Prof. Christopher Brinton selected for 2022 DARPA YFA
Christopher Brinton, assistant professor in Purdue University’s Elmore Family School of Electrical and Computer Engineering, is the recipient of the 2022 Defense Advanced Research Projects Agency (DARPA) Young Faculty Award (YFA). The objective of the YFA program is to identify and engage rising stars in junior research positions, emphasizing those without prior DARPA funding, and expose them to U.S. Department of Defense (DoD) needs and DARPA’s program development process.
Brinton’s project, titled “FL-NTN: Fog Learning Orchestration of Heterogeneous Model Training across Hybrid Terrestrial and Non-Terrestrial Network Systems,” will investigate the integration of non-terrestrial network (NTN) satellite constellations into global intelligence systems. Existing techniques for supporting the growth in machine learning (ML) capabilities have focused on terrestrial network infrastructure, which places additional resource burdens on this infrastructure, and by nature misses those datasets being captured in remote locations with insufficient access to the core network. Contemporary NTNs offer several unique characteristics, including wide coverage areas and satellite constellation topologies, which present an opportunity to scale up distributed ML training and synchronization at a global scale. This project will establish a novel architecture for learning over hybrid terrestrial and NTN systems that will jointly optimize intelligence quality and resource efficiency.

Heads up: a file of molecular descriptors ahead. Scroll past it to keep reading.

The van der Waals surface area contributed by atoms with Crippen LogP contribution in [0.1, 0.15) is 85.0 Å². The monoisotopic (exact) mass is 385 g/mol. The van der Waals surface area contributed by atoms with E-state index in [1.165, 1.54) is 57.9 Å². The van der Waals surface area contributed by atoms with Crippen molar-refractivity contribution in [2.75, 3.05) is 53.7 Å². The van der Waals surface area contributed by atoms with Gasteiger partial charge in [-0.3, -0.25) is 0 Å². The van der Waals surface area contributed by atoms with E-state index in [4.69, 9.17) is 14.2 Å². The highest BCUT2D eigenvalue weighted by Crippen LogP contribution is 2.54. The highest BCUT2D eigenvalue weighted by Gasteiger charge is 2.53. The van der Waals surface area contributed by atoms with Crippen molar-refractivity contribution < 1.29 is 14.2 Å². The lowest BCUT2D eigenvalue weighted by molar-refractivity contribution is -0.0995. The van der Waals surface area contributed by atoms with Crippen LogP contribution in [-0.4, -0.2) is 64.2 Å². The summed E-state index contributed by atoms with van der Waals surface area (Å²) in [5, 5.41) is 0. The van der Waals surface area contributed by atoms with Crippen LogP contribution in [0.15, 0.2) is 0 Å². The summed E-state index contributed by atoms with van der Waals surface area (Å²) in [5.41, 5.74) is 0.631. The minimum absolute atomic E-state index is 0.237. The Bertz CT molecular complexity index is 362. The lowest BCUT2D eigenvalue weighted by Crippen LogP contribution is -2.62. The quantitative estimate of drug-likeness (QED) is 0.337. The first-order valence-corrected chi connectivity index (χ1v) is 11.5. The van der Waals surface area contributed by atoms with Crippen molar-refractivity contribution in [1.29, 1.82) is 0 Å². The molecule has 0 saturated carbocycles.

“I am honored to have been selected for DARPA’s YFA program,” said Brinton. “I look forward to working with the program managers to solidify the role of non-terrestrial networks in commercial and military systems coordinating large-scale intelligence tasks.”
The YFA program provides funding, mentoring and industry and DoD contacts to awardees early in their careers so they may develop their research ideas in the context of national security needs. The long term goal is to develop the next generation of academic scientists, engineers, and mathematicians who will focus a significant portion of their career on DoD and National Security issues.